Worship 101: Song Keys
Choosing worship song keys for a service is one of the toughest jobs a worship pastor has.
Men and women alike can struggle when a worship leader chooses keys that are either too high or too low for them.
Many male worship leaders from the late 90’s to 2000’s have cut a career on emulating Chris Tomlin, therefore leading congregations to sing every song about 3 octaves higher than the hearing range of a human.
I believe that the advent of skinny jeans in churches is directly related to Chris Tomlin’s influence on worship leaders. How else can men sing songs in keys that high?
All kidding aside, the truth is that wisely choosing song keys that fit your people can encourage congregational singing. Choosing unwisely can also discourage it. Here are a few tips about song keys that can help get your people singing in worship.
Sing in Lower Keys
Guess what? Most men can’t sing high. So stop putting songs into keys that double as an audition for the Bee Gees. They were cool and all, but we’re kinda over it now (you hear me For King and Country? I love you, but guys…come on).
Singing in higher keys is not only difficult, but sometimes it makes most of us feel silly. Listen, you might be Tomlin-curious, but we’re not…especially early in the morning. Not everyone can sing a full 5 octaves on the piano like Shane here.
If the song is too high to sing, men especially are going to drop out. If the song is led by a female and in a key that works for females, then it’s no problem for men to adjust. Lord knows women have to do that all the time since the majority of worship leaders are men.
However, most songs can be played in a key that works for both men and women and is comfortable enough for the leader to sing.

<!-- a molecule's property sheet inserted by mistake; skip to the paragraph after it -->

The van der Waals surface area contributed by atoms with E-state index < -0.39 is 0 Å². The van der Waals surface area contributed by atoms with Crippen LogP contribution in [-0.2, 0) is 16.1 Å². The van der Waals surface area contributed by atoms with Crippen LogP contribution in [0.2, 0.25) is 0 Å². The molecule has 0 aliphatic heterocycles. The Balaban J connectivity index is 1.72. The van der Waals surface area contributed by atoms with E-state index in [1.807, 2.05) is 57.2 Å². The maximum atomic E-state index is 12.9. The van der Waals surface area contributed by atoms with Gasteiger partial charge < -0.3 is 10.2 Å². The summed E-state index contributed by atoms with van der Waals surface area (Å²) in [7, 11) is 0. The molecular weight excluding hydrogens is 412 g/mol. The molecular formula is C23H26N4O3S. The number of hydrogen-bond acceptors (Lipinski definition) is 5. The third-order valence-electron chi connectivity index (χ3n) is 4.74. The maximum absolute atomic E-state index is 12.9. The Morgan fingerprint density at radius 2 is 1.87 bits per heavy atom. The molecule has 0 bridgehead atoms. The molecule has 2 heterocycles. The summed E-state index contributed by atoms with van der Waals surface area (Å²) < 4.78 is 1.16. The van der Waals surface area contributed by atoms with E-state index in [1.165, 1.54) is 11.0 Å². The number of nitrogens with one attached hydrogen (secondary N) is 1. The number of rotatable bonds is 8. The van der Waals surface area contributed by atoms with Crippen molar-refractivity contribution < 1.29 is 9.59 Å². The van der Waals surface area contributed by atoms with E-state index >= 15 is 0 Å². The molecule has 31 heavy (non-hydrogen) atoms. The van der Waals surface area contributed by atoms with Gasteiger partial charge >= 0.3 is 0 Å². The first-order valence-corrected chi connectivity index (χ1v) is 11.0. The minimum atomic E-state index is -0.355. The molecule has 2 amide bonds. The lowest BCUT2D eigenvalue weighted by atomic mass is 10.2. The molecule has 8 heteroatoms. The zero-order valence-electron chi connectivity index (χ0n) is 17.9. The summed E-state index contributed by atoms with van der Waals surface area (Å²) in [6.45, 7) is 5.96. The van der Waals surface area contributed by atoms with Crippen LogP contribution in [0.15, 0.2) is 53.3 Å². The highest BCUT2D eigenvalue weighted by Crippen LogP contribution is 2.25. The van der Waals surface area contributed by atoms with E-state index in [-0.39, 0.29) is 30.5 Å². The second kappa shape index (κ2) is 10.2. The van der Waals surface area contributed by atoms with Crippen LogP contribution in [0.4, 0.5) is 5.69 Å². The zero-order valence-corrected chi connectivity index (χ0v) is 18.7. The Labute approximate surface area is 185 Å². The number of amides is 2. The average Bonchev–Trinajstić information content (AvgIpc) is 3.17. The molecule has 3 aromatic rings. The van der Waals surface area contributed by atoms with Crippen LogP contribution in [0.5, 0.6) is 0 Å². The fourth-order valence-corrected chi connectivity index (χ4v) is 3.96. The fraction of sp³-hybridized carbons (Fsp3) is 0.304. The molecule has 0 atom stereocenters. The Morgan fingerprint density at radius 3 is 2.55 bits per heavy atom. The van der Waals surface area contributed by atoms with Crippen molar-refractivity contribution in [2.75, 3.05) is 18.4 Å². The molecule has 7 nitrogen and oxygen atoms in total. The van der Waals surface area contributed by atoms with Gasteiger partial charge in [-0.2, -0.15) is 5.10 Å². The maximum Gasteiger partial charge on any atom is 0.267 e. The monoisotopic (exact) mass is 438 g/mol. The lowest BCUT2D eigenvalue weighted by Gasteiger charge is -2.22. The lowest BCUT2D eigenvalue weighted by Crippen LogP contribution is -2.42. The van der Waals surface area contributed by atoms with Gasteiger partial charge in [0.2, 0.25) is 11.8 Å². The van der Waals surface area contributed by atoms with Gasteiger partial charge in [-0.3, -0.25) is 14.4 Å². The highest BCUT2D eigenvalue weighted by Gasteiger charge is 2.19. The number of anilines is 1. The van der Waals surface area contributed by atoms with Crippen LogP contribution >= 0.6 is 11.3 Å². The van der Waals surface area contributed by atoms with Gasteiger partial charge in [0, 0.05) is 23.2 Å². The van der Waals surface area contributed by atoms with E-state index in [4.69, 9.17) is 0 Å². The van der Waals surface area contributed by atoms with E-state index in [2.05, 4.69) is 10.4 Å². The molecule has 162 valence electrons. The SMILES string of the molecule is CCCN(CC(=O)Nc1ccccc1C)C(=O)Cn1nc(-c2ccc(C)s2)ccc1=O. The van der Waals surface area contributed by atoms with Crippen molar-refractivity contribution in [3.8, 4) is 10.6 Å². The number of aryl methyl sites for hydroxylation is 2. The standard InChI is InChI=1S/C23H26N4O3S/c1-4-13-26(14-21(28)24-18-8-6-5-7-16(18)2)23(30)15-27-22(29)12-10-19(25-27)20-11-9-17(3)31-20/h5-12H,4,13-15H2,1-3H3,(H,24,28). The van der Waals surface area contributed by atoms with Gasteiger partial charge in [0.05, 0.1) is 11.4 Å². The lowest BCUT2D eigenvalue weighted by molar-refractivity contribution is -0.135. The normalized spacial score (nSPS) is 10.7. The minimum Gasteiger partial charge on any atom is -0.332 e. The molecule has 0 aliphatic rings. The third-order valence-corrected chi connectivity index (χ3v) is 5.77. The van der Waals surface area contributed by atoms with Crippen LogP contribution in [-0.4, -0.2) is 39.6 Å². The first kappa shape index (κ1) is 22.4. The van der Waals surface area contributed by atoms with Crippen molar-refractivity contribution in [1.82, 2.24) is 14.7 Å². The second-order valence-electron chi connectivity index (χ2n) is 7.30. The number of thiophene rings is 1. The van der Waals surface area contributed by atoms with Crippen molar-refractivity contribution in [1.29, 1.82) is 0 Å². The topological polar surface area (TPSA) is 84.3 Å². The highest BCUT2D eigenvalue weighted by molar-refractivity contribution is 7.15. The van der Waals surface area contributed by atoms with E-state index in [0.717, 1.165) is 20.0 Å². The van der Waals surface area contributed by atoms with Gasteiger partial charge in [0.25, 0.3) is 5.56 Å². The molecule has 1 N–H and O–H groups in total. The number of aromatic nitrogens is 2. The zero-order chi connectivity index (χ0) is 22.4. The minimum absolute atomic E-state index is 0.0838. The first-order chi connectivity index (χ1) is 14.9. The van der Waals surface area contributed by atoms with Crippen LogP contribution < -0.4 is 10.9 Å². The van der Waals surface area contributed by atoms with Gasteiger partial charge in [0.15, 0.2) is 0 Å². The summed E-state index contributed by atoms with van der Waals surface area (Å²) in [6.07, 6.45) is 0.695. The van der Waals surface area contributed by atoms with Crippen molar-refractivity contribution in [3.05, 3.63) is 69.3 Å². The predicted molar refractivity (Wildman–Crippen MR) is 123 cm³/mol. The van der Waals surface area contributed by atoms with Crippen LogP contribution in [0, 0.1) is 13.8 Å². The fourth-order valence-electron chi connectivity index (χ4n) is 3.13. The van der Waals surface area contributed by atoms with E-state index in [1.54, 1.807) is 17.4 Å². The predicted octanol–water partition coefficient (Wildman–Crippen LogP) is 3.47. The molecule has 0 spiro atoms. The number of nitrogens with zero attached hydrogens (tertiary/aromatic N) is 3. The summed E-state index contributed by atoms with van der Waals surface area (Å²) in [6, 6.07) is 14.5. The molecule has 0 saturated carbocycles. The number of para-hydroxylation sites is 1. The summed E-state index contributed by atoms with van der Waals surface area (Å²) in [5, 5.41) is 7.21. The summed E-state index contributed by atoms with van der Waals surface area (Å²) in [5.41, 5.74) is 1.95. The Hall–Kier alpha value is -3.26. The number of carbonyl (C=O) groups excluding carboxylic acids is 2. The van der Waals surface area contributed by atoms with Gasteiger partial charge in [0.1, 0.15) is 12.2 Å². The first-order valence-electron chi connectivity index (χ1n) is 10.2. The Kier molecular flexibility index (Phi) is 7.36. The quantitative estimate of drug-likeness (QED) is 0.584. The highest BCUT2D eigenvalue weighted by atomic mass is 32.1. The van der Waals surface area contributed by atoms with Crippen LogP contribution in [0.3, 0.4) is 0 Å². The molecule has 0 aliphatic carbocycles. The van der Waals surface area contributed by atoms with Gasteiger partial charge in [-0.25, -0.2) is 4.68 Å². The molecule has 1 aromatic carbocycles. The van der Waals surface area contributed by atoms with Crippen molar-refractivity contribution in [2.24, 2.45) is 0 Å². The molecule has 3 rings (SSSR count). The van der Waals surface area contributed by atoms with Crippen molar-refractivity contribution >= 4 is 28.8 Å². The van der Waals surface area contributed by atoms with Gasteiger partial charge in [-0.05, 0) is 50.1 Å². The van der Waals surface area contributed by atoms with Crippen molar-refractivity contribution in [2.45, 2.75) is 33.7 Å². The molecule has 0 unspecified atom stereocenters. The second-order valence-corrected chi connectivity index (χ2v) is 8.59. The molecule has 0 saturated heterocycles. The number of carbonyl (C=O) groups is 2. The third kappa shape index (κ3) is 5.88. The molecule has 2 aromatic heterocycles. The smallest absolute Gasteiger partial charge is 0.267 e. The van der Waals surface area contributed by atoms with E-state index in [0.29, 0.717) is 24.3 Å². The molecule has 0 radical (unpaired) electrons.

Pick a Key Your Band can Play In
Hillsong United might be able to pull off a slick guitar riff, but Joe Bob, who’s been playing guitar since last month, can’t. You’ve got to make it simple. Your congregation won’t mind either.
If your band is a typical, volunteer, guitar-led band, then a terrible way to start practice is to declare a song will be played in the key of B-flat. After that, you might be flat….(rimshot).
“Aw man, playing everything in G or A is so boring!”
So your ego being stroked is more important than connecting people with God in worship? I wonder if those who say this understand what worship is? (rimshot?)
Bad music is distracting, so why add to the chance your band can’t play it? Pick a key that they are familiar with if you can and play it well. Better to play successfully simple than complicatedly crappy, I think.
Key Changes are a No-No.
Very rarely do you hear a key change on the radio. There’s a reason for that: most people think it sounds stupid. At best, it sounds silly.
“Well, we have a traditional service, so it works in our context.”
Not really. What I think you mean to say is that “It will be tolerated in our context.” Tolerance doesn’t equal acceptance.
Key changes rarely incite an emotional excitement anymore. Plus they are sometimes hard to pull off well. How many times can you pass “slide up till you find the right note” off as “I’m a budding country star?”
The reason music changes over time and styles go in and out is because the vast majority of people have stopped enjoying it and begun enjoying something different. That’s not their fault, either, that’s just the way people are. Roll with it. Everyone else is rolling with it.
If you play the keys, don’t drag your finger across them in a moment of excitement.
Jerry Lee Lewis called and he wants his move back. However, if you can’t control your inner demons, then at least start from a seated position so that you can kick the piano bench over while you light the piano on fire. Have some conviction, man!
Song keys are a tough area to master, but if you’re truly listening to your congregation instead of the ghost of 60’s pop stars, then you’ll figure out what works and what doesn’t.
I poke a lot of fun, but I truly love worship leaders. I’ve been one for many years! It’s a tough line to draw between playing a song like it’s written and changing or simplifying it for your context.
What else about song keys do you think needs to be said? Sound off in the comments and please share this if you thought it was helpful. Till next week, friends!